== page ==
‘Procrastination is a common disease but it is one that you can beat’. Michelle Nic Pháidín talks of her novel ‘An tIriseoir’ 3 May 2016 – Posted in: News
Imagination is a must, I’m sure, for any writer, and you’re certainly gifted with it, but how did you go about composing the general outline of the story?
You will often find that a story takes shape in your head before you write it. You consider the story, change it a number of times and, in a manner, distil it, until you are satisfied with the entire product.
The writing of the story is the final step in the process of creation as you have already begun and completed the journey in your mind. When characters breathe and act in a certain manner they are real and ready to be addressed in writing.
This story emanated from my career in journalism. The stories that appear are fictitious yet the inspiration for them stemmed from occasions I found myself in. Unfortunately many of these situations were deeply sad and it is with this in mind that I use fictitious situations to exemplify what may happen in true life. Sad events leave their mark and this book, to a small extent, proved a balsam on the wounds of a weary news writer.
Tell us how you went about researching the book.
I spoke to a number of experts in the field of domestic violence and mental health. In terms of creating characters, I watched and listened to people that I knew and I drew on my experience with them to create characters that would be useful in my book. I also have a lot of experience in courtrooms and this was something that I could use, to my advantage, in the book.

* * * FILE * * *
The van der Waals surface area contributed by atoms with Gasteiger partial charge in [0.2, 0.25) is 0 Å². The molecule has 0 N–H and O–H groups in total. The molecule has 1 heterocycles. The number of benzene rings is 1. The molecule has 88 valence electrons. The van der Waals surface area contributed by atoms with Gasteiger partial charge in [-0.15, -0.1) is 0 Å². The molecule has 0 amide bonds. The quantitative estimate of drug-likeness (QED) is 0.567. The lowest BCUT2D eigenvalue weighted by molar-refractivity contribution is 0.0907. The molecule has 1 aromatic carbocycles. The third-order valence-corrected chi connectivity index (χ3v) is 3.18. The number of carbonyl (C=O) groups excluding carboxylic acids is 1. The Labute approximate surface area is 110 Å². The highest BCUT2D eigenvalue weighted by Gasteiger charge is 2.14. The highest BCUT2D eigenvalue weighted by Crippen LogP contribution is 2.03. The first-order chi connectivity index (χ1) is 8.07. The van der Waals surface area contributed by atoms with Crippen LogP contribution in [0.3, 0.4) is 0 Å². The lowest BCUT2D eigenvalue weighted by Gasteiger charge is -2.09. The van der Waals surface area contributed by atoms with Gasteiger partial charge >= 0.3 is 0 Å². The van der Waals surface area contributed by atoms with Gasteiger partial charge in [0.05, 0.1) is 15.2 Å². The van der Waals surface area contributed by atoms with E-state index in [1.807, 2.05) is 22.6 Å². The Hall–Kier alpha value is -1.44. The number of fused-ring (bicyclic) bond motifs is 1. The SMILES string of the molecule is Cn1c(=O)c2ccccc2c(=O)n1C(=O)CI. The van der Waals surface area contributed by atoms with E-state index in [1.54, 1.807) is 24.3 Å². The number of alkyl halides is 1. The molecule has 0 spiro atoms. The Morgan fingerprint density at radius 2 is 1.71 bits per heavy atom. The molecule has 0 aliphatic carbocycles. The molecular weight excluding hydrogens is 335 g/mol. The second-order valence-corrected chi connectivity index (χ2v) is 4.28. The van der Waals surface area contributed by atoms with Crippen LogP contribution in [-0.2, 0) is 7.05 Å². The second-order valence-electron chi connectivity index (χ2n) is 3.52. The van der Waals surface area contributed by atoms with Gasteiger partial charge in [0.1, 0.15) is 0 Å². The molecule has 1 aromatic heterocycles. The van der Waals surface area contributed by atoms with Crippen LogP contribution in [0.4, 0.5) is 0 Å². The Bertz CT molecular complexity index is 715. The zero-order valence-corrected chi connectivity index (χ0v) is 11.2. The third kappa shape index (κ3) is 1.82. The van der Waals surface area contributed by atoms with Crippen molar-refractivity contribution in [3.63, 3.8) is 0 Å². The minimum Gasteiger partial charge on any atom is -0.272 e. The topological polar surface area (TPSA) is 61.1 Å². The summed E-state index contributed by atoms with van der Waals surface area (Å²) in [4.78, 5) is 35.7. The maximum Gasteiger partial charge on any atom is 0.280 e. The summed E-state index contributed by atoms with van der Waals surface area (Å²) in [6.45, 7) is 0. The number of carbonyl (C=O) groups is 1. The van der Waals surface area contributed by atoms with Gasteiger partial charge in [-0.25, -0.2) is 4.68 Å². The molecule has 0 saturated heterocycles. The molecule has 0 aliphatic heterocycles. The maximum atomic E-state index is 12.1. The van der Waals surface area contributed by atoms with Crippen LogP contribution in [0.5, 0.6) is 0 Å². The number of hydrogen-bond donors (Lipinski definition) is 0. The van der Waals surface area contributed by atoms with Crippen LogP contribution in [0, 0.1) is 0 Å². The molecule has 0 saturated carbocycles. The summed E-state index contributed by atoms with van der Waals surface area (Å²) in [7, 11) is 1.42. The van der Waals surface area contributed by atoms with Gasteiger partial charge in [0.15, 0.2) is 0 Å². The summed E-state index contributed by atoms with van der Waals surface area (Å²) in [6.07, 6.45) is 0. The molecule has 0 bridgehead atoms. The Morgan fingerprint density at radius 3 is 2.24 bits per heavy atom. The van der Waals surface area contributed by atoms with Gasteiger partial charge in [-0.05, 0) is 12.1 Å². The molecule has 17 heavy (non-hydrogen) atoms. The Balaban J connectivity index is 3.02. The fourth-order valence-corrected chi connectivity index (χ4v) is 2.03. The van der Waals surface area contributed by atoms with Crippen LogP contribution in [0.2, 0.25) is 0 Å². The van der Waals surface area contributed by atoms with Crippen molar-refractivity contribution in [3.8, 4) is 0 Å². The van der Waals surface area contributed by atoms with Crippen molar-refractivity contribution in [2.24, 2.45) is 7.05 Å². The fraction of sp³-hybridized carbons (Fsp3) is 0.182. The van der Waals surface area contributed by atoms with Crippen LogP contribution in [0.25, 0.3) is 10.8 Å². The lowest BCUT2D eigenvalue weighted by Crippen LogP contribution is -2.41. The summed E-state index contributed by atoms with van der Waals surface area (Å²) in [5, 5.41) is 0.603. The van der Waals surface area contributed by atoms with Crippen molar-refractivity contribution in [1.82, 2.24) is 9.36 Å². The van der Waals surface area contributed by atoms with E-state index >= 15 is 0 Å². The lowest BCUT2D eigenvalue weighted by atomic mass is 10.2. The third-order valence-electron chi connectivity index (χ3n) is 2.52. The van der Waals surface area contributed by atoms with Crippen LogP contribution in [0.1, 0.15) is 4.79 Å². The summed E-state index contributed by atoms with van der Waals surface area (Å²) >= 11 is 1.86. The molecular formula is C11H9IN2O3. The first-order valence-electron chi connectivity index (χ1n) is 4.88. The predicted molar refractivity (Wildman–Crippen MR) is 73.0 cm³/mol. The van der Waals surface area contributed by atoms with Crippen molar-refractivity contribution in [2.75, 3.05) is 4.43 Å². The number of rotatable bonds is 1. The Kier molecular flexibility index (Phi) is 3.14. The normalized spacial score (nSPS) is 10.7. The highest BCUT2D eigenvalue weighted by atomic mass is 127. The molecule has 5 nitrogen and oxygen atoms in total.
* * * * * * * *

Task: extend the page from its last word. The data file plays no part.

The criminal aspect of the story is one that I researched through a friend of mine who works in the *Daily Mail* in England and on many occasions, I rang him to ascertain certain facts that I did use in my story.
I also used the story as an engine to depict how the journalistic industry has changed profoundly over the years.
Who is your favourite character, and why?
I envisage Nóra as an old woman with a purple rinse who is the life and soul of any bingo. She is always a step ahead in the local parish when it comes to gossip and is not afraid to speak her mind.
However, despite the fact that she seems like a ‘light character’ she is the polar opposite. She is talented at reading people and understands her family perhaps better than they do themselves. She uses this knowledge sparingly and only ever uses it as a weapon when she sees a negative situation worsen.
One of the great aspects of having a character such as Nóra in a book is that you can enjoy the use of the Irish language as it should be. She speaks an Irish that is typical of the language used in Ulster and you can use many old sayings that are disappearing with time.
She epitomises the typical old woman in every regard, harbouring a great strength of character and willing to sacrifice anything for her family.
What’s the most difficult aspect of writing a book, for you?
I found that certain situations and characters may ring true to some people so I had to keep this in mind at all times as I work as a professional in a small region.
I also found it very difficult to actually sit down and write. I read books and watched criminal documentaries on TV and convinced myself that it was research and looking back on it now, it certainly wasn’t.
What would you recommend to the aspiring writer?
I would urge anyone who has a story/stories to tell to write. Procrastination is a common disease but it is one that you can beat.